Hives that survived catastrophic Paris cathedral blaze are healthier than ever, says beekeeper
It is a crisp winter morning and the area around Notre Dame is sealed off as it has been since the fire last April that devastated the cathedral.
Those in the know, however, especially those with the keenest of eyes, might spot some small movement high up to the south of the stricken and blackened structure.
The bees of Notre Dame, whose escape from the inferno seemed almost miraculous, are thriving and conserving their energy ready to produce honey this summer, just as they have every year since they took up residence on the sacristy roof in 2013.
Nearly 10 months after the Paris cathedral was ravaged by fire, the three colonies are healthier than ever, according to their beekeeper.
Sibyle Moulin, who looks after the hives, spoke to the Guardian after she visited them for the first time in six months. Access to the site is restricted because the severely damaged 13th-century stone structure is still unstable and there is a risk from lead particles from the roof that was turned into dust in the blaze.
The fire in April 2019 destroyed the cathedral’s famous roof structure, which was known as ‘the forest’ because it contained so much wood. Photograph: Ian Langsdon/EPA
Moulin, who had to undergo a health and safety course to resume visits to the honey bees, said the 30-45,000 insects in the three hives are absolutely fine.
“There’s nothing wrong with them at all. The behaviour of the colonies is perfectly normal,” she said. “They’re not very active at this time of the year, but that’s how it should be. They seem fine.”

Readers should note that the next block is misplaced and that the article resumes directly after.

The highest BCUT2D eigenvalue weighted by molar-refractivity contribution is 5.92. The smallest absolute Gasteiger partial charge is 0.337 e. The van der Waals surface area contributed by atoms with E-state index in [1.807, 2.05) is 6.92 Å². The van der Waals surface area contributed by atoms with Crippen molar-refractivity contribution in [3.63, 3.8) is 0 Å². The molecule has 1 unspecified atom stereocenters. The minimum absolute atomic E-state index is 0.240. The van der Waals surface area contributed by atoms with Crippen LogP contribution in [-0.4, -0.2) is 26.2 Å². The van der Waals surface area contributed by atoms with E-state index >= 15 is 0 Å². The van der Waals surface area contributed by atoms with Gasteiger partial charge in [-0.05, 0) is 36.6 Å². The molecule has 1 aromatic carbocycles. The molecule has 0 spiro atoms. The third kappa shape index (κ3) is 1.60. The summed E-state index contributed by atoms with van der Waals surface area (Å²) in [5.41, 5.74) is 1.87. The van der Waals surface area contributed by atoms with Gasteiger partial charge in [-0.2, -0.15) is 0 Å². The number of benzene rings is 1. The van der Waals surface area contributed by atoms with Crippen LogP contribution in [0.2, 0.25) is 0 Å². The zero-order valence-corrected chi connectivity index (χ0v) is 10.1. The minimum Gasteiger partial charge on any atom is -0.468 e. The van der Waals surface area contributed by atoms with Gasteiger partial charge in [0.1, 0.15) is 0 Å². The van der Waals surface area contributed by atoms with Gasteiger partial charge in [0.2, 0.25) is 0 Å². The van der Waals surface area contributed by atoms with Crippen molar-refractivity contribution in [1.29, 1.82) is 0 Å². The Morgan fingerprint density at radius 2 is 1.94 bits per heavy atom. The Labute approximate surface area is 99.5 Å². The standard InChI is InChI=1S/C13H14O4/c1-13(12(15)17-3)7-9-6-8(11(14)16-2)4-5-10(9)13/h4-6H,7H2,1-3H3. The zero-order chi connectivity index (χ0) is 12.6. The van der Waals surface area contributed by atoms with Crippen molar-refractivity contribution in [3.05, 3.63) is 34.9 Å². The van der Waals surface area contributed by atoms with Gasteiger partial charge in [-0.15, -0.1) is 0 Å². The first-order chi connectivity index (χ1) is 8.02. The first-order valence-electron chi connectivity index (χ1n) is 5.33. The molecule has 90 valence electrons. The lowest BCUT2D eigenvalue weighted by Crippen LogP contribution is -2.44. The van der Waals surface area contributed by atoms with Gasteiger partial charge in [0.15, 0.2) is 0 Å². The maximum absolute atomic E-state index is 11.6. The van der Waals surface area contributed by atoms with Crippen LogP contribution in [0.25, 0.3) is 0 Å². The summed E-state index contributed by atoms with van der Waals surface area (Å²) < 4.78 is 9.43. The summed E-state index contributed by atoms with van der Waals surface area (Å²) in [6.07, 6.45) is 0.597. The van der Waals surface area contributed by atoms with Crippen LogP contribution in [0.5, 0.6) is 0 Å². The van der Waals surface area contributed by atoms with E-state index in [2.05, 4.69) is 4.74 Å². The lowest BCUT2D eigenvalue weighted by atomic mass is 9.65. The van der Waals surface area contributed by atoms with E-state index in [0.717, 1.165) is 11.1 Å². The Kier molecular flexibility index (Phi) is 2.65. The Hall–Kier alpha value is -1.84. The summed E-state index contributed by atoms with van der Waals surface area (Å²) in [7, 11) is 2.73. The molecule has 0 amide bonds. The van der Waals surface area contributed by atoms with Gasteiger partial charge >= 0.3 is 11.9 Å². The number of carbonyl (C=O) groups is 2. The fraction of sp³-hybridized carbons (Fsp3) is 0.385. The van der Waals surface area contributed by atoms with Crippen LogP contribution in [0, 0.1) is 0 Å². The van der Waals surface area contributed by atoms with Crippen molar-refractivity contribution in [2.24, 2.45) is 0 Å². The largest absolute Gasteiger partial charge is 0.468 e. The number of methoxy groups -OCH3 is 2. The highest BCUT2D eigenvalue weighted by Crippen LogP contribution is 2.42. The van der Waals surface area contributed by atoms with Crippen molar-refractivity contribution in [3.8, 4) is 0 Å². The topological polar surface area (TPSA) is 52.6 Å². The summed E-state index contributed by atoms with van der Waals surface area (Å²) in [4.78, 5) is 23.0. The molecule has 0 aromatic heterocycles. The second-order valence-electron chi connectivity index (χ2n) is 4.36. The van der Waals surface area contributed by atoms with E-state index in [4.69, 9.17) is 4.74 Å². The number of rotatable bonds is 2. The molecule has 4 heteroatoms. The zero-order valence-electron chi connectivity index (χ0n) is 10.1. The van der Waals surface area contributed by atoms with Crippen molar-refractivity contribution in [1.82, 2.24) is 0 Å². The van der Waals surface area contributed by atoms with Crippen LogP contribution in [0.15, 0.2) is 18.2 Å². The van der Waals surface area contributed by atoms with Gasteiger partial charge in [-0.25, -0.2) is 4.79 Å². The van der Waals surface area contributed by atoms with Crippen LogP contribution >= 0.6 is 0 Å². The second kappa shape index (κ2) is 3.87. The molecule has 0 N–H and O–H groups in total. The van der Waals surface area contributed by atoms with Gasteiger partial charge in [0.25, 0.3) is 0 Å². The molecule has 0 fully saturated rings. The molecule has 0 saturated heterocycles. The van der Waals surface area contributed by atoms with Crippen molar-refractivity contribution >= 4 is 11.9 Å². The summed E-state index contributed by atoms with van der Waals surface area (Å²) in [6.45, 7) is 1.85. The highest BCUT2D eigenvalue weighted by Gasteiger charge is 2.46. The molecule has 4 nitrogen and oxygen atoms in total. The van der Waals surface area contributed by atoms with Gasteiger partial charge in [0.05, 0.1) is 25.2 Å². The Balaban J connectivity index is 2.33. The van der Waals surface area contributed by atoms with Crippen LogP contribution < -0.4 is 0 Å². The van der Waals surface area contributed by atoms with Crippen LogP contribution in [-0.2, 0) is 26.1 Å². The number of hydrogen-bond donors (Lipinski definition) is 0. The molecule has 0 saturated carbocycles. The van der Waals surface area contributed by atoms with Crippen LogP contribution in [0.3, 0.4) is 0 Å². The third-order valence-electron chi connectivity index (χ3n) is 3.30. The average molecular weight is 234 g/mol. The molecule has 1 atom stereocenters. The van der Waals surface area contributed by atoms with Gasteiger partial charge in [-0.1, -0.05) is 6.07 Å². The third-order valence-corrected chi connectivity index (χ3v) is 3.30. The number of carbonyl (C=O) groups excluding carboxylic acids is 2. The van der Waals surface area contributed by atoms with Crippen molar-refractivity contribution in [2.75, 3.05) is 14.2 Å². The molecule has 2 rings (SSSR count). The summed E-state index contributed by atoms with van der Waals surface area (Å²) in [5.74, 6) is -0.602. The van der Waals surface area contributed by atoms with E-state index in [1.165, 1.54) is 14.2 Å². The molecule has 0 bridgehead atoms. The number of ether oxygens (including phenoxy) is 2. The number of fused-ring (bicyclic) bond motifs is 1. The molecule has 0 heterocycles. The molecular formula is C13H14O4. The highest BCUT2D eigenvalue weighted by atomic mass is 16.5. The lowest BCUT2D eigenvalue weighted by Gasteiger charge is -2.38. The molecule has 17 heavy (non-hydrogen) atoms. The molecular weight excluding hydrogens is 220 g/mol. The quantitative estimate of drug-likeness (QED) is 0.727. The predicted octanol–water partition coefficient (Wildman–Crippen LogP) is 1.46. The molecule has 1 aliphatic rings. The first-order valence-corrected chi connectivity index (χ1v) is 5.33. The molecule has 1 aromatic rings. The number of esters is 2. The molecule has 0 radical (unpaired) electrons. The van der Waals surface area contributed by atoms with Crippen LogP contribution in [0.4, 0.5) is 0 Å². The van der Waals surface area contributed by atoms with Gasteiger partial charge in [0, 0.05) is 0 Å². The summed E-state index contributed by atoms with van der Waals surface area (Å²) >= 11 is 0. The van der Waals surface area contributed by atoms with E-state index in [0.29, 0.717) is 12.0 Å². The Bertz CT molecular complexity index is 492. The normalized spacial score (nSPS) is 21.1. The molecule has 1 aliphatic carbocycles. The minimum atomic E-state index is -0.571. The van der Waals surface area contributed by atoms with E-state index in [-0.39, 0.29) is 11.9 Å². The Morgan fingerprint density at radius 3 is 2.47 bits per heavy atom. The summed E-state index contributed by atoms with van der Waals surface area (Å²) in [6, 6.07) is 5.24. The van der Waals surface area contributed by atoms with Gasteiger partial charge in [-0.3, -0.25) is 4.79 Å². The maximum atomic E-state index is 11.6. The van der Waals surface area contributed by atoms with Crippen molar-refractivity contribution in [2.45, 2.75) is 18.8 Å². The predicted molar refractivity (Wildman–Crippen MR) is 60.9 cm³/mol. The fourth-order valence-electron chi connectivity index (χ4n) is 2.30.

When fire tore through the cathedral last year, most people feared the bees, which can number up to 50,000 per colony, had perished.
Moulin’s company, Beeopic, received calls of support from well-wishers all over the world, who were moved by reports that the bees had not abandoned their queens in the face of danger, but had gorged on honey and hunkered down to protect their colonies.
Although untouched by the flames which destroyed the cathedral’s famous roof structure, Moulin says she was initially worried the heat might have damaged the hives, given their position on the sacristy roof on the south side of the cathedral and approximately 30m (98ft) below the main roof. Another concern was that firefighters, whose priority was to control the fire, might have disturbed them in their frantic efforts to put out the blaze.
“Of course, my first thought was for the cathedral itself. My second was for the bees. I kept watching the television footage of the fire but the captions at the bottom always hid the sacristy roof, which is below the main roof, so I couldn’t see if they’d been touched,” Moulin said.
Drone footage in the aftermath of the fire showed the hives were intact, but it took several weeks of detective work to establish if the colonies had survived the proximity to temperatures estimated to have reached 800C(1,470F) at their peak.
“An ounce of hope. The three hives are still in place … and visibly intact,” Nicolas Géant, head of Beeopic, tweeted hours after the fire was put out. “As for the occupants … the mystery remains. All that smoke, heat, water.
“We will have to see if our brave bees are still with us as soon as we’re given access to the site, which may take some time,” he added.